[3] Donald E. Reynolds, “Texas Troubles,” in Handbook of Texas, Texas State Historical Association, published November 1, 1995, updated March 10, 2021 https://www.tshaonline.org/handbook/entries/texas-troubles ; Pryor letter dated July 15, 1860. William R. Farmer, “A Narrative History of the Dallas Fire of 1860,” as a submission to the Texas Historical Commission for obtaining a historical marker, 20.

 

[4] Donald E. Reynolds, revised by Randolph B. “Mike” Campbell, “Pryor, Charles R. (1832-1882),” in Handbook of Texas, Texas State Historical Association, published 1952, updated January 5, 2022. https://www.tshaonline.org/handbook/entries/pryor-charles-r

 

[5] “Great Fire in Texas.; THE TOWN OF DALLAS DESTROYED ALL THE STORES, HOTELS AND PRIVATE DWELLINGS BURNED.” The New York Times, July 23, 1860. This report is apparently from a letter written on July 9 by Charles B. Pryor to The Houston Telegraph. The Houston Telegraph, Saturday July 14, 1860, p. 3, column 2 as cited in Farmer, 12.

 

[6] Letter from John Swindells, publisher of The Dallas Hearld, to Major C. DeMorse, Clarkesville, Farmer, 13.

 

[7] Farmer, 17-8.

 

[8] Bliss ; Pryor letter to Major John Marshall, dated July 16, 1860. Farmer, 21-2.

 

[9] Reynolds, “Pryor, Charles R. (1832-1882).”; Pryor letter dated July 15, 1860. Farmer, 20.

 

[10] Reynolds, “Texas Troubles,”

 

[11] Benj Pocta “160 years ago this month, a fire engulfed Dallas,” Central Track. July 21, 2020. https://www.centraltrack.com/160-years-ago-this-month-a-fire-engulfed-dallas/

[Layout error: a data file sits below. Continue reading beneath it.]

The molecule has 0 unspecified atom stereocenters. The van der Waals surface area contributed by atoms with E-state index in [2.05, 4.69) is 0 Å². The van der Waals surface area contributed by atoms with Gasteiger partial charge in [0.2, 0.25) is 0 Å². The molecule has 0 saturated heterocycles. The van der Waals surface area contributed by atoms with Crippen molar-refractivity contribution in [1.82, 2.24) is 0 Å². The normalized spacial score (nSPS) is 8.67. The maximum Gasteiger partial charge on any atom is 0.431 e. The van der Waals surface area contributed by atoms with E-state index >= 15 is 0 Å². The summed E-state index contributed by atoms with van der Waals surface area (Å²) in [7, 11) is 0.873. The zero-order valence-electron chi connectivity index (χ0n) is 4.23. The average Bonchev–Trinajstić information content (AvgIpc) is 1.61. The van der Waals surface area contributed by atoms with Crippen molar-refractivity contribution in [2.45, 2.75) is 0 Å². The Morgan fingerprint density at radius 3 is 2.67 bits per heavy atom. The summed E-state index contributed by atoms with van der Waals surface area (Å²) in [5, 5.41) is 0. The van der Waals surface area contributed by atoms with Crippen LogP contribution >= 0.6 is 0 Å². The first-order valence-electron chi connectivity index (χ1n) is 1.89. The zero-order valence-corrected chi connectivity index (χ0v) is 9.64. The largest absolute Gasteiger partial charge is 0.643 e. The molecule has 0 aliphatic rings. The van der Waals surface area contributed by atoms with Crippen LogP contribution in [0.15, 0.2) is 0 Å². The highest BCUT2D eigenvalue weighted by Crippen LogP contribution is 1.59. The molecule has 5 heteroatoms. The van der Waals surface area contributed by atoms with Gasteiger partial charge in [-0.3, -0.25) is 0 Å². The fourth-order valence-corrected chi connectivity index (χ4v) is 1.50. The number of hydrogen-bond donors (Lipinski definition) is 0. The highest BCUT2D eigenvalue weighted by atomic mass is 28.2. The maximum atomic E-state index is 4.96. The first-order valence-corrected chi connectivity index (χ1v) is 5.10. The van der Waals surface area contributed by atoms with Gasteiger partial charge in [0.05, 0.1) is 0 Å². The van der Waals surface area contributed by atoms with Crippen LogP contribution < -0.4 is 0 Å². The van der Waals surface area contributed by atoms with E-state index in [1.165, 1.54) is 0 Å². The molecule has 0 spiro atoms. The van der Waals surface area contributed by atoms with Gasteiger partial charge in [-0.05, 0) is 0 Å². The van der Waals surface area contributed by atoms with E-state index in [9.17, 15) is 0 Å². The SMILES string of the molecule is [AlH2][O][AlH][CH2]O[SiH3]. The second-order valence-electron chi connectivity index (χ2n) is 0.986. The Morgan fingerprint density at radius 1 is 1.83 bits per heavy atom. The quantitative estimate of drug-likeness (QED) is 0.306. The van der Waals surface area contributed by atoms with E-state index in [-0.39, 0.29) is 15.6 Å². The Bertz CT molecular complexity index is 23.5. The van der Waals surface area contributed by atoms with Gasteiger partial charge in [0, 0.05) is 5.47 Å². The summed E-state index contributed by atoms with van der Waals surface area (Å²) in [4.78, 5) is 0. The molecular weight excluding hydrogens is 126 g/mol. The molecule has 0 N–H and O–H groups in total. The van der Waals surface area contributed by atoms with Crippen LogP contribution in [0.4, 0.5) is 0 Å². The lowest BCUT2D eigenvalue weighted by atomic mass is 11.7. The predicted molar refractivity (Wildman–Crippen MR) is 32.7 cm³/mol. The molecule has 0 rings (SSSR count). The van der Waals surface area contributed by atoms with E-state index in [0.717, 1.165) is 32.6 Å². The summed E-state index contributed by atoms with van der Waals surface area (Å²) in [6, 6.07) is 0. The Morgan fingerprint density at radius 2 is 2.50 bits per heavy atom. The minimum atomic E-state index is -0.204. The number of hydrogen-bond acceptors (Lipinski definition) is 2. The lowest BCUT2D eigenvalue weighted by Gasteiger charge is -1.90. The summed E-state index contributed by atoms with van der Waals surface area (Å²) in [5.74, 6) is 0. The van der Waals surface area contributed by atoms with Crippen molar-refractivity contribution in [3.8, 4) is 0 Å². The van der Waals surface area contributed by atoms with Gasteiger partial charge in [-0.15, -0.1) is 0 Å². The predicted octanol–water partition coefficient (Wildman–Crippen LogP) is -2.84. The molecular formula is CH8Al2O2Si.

[12] Pryor letter dated July 15, 1860. Pryor letter to Major John Marshall, dated July 16, 1860. Farmer, 20-2.

 

[13] “Great Fire in Texas.; THE TOWN OF DALLAS DESTROYED ALL THE STORES, HOTELS AND PRIVATE DWELLINGS BURNED.” The New York Times, July 23, 1860.

 

[14] Pocta ; Dr. Pryor letter dated July 21, 1860. Farmer, 26.

  

[15] Dr. Pryor, Monday July 23.  Farmer, 26.

 

[16] Bliss.

 

[17] Dr. Pryor, Monday July 24 and July 25.  Farmer, 26-8.

[18] Robert Wilonsky, “If Dallas Hates Erasing History so Much, Why Doesn’t Anyone Know About Park Honoring Three Slaves Who Were Hanged?” The Dallas Morning News, 6 Oct. 2017, www.dallasnews.com/opinion/commentary/2017/10/06/if-dallas-hates-erasing-history-so-much-why-doesn-t-anyone-know-about-park-honoring-three-slaves-who-were-hanged

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600 Commerce St., Dallas, TX 75207 [map]

Cite this Page:

Sarah Bray, “Triple Lynching in Downtown Dallas,” Human Rights Dallas Maps, accessed April 16, 2024, https://humanrightsdallasmaps.com/items/show/38.